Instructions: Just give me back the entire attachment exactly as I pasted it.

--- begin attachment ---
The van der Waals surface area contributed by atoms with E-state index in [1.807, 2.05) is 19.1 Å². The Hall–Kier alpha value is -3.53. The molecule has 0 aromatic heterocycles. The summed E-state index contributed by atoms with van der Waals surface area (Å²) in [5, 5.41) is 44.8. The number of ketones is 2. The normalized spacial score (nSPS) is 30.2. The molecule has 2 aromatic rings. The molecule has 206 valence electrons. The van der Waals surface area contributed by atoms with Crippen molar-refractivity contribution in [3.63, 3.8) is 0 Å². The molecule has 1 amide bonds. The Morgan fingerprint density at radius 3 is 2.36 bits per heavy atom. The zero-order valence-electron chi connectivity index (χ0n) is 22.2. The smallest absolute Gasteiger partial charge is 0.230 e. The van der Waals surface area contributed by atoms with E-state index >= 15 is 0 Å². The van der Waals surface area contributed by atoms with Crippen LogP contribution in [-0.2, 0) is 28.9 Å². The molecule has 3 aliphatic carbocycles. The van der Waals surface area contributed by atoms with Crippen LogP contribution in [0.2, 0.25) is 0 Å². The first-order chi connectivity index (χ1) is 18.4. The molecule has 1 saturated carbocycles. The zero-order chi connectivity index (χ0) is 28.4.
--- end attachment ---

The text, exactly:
The van der Waals surface area contributed by atoms with E-state index in [1.807, 2.05) is 19.1 Å². The Hall–Kier alpha value is -3.53. The molecule has 0 aromatic heterocycles. The summed E-state index contributed by atoms with van der Waals surface area (Å²) in [5, 5.41) is 44.8. The number of ketones is 2. The normalized spacial score (nSPS) is 30.2. The molecule has 2 aromatic rings. The molecule has 206 valence electrons. The van der Waals surface area contributed by atoms with Crippen molar-refractivity contribution in [3.63, 3.8) is 0 Å². The molecule has 1 amide bonds. The Morgan fingerprint density at radius 3 is 2.36 bits per heavy atom. The zero-order valence-electron chi connectivity index (χ0n) is 22.2. The smallest absolute Gasteiger partial charge is 0.230 e. The van der Waals surface area contributed by atoms with E-state index >= 15 is 0 Å². The van der Waals surface area contributed by atoms with Crippen LogP contribution in [-0.2, 0) is 28.9 Å². The molecule has 3 aliphatic carbocycles. The van der Waals surface area contributed by atoms with Crippen LogP contribution in [0.2, 0.25) is 0 Å². The first-order chi connectivity index (χ1) is 18.4. The molecule has 1 saturated carbocycles. The zero-order chi connectivity index (χ0) is 28.4.